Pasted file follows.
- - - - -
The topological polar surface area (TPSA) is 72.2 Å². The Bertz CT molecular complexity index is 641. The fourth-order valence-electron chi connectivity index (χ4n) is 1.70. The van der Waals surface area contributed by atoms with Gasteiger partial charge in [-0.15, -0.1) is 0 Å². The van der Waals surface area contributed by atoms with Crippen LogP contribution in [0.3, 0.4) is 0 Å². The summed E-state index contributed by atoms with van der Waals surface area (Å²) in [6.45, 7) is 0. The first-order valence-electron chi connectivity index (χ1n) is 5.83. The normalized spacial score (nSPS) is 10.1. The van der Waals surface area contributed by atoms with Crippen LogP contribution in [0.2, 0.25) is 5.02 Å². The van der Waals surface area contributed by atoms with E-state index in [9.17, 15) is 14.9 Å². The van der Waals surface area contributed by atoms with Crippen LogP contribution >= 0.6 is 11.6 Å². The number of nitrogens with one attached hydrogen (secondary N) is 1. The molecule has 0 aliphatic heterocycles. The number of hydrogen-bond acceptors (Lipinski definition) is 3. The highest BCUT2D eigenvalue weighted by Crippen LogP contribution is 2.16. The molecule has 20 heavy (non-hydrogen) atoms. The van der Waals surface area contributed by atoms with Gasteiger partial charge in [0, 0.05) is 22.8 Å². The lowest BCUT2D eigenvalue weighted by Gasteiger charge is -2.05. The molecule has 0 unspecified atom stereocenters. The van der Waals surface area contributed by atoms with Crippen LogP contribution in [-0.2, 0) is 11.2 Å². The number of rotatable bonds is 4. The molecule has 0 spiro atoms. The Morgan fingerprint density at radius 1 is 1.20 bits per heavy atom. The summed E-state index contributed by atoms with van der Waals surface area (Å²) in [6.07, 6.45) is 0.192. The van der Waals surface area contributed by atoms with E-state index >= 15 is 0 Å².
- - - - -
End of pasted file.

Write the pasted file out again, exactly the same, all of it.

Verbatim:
The topological polar surface area (TPSA) is 72.2 Å². The Bertz CT molecular complexity index is 641. The fourth-order valence-electron chi connectivity index (χ4n) is 1.70. The van der Waals surface area contributed by atoms with Gasteiger partial charge in [-0.15, -0.1) is 0 Å². The van der Waals surface area contributed by atoms with Crippen LogP contribution in [0.3, 0.4) is 0 Å². The summed E-state index contributed by atoms with van der Waals surface area (Å²) in [6.45, 7) is 0. The first-order valence-electron chi connectivity index (χ1n) is 5.83. The normalized spacial score (nSPS) is 10.1. The van der Waals surface area contributed by atoms with Crippen LogP contribution in [0.2, 0.25) is 5.02 Å². The van der Waals surface area contributed by atoms with E-state index in [9.17, 15) is 14.9 Å². The van der Waals surface area contributed by atoms with Crippen LogP contribution >= 0.6 is 11.6 Å². The number of nitrogens with one attached hydrogen (secondary N) is 1. The molecule has 0 aliphatic heterocycles. The number of hydrogen-bond acceptors (Lipinski definition) is 3. The highest BCUT2D eigenvalue weighted by Crippen LogP contribution is 2.16. The molecule has 20 heavy (non-hydrogen) atoms. The van der Waals surface area contributed by atoms with Gasteiger partial charge in [0, 0.05) is 22.8 Å². The lowest BCUT2D eigenvalue weighted by Gasteiger charge is -2.05. The molecule has 0 unspecified atom stereocenters. The van der Waals surface area contributed by atoms with Crippen LogP contribution in [-0.2, 0) is 11.2 Å². The number of rotatable bonds is 4. The molecule has 0 spiro atoms. The Morgan fingerprint density at radius 1 is 1.20 bits per heavy atom. The summed E-state index contributed by atoms with van der Waals surface area (Å²) in [6.07, 6.45) is 0.192. The van der Waals surface area contributed by atoms with E-state index >= 15 is 0 Å².